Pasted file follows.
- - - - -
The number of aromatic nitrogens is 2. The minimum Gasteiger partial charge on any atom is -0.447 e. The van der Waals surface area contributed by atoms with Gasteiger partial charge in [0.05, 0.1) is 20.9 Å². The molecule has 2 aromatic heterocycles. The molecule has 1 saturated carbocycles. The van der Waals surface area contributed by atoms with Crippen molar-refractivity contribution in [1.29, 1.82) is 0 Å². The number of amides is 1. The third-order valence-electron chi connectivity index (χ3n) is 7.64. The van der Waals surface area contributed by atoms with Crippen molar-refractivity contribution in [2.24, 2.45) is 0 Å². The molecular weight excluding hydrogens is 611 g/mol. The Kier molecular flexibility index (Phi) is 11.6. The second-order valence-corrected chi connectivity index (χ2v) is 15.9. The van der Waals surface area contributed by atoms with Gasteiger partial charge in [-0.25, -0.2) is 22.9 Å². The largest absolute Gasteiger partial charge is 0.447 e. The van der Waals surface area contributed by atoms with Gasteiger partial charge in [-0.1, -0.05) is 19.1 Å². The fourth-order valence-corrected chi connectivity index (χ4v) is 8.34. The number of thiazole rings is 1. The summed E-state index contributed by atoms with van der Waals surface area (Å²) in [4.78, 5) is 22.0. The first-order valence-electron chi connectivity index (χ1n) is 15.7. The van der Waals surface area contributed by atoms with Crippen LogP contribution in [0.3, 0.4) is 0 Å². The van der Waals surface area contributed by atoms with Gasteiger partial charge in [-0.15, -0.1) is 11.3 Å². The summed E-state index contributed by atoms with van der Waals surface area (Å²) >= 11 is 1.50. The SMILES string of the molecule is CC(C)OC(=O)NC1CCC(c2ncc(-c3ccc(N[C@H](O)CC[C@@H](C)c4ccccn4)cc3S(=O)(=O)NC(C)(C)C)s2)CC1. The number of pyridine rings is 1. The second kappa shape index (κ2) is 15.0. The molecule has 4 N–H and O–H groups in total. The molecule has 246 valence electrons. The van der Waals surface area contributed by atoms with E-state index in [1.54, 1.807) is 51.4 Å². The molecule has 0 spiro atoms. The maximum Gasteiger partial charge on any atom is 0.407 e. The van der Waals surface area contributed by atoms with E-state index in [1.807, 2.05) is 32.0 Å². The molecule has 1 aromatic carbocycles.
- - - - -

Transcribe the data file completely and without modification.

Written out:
The number of aromatic nitrogens is 2. The minimum Gasteiger partial charge on any atom is -0.447 e. The van der Waals surface area contributed by atoms with Gasteiger partial charge in [0.05, 0.1) is 20.9 Å². The molecule has 2 aromatic heterocycles. The molecule has 1 saturated carbocycles. The van der Waals surface area contributed by atoms with Crippen molar-refractivity contribution in [1.29, 1.82) is 0 Å². The number of amides is 1. The third-order valence-electron chi connectivity index (χ3n) is 7.64. The van der Waals surface area contributed by atoms with Crippen molar-refractivity contribution in [2.24, 2.45) is 0 Å². The molecular weight excluding hydrogens is 611 g/mol. The Kier molecular flexibility index (Phi) is 11.6. The second-order valence-corrected chi connectivity index (χ2v) is 15.9. The van der Waals surface area contributed by atoms with Gasteiger partial charge in [-0.25, -0.2) is 22.9 Å². The largest absolute Gasteiger partial charge is 0.447 e. The van der Waals surface area contributed by atoms with Gasteiger partial charge in [-0.1, -0.05) is 19.1 Å². The fourth-order valence-corrected chi connectivity index (χ4v) is 8.34. The number of thiazole rings is 1. The summed E-state index contributed by atoms with van der Waals surface area (Å²) in [4.78, 5) is 22.0. The first-order valence-electron chi connectivity index (χ1n) is 15.7. The van der Waals surface area contributed by atoms with Crippen LogP contribution in [0.3, 0.4) is 0 Å². The van der Waals surface area contributed by atoms with Gasteiger partial charge in [-0.15, -0.1) is 11.3 Å². The summed E-state index contributed by atoms with van der Waals surface area (Å²) >= 11 is 1.50. The SMILES string of the molecule is CC(C)OC(=O)NC1CCC(c2ncc(-c3ccc(N[C@H](O)CC[C@@H](C)c4ccccn4)cc3S(=O)(=O)NC(C)(C)C)s2)CC1. The number of pyridine rings is 1. The second kappa shape index (κ2) is 15.0. The molecule has 4 N–H and O–H groups in total. The molecule has 246 valence electrons. The van der Waals surface area contributed by atoms with E-state index in [1.54, 1.807) is 51.4 Å². The molecule has 0 spiro atoms. The maximum Gasteiger partial charge on any atom is 0.407 e. The van der Waals surface area contributed by atoms with E-state index in [1.807, 2.05) is 32.0 Å². The molecule has 1 aromatic carbocycles.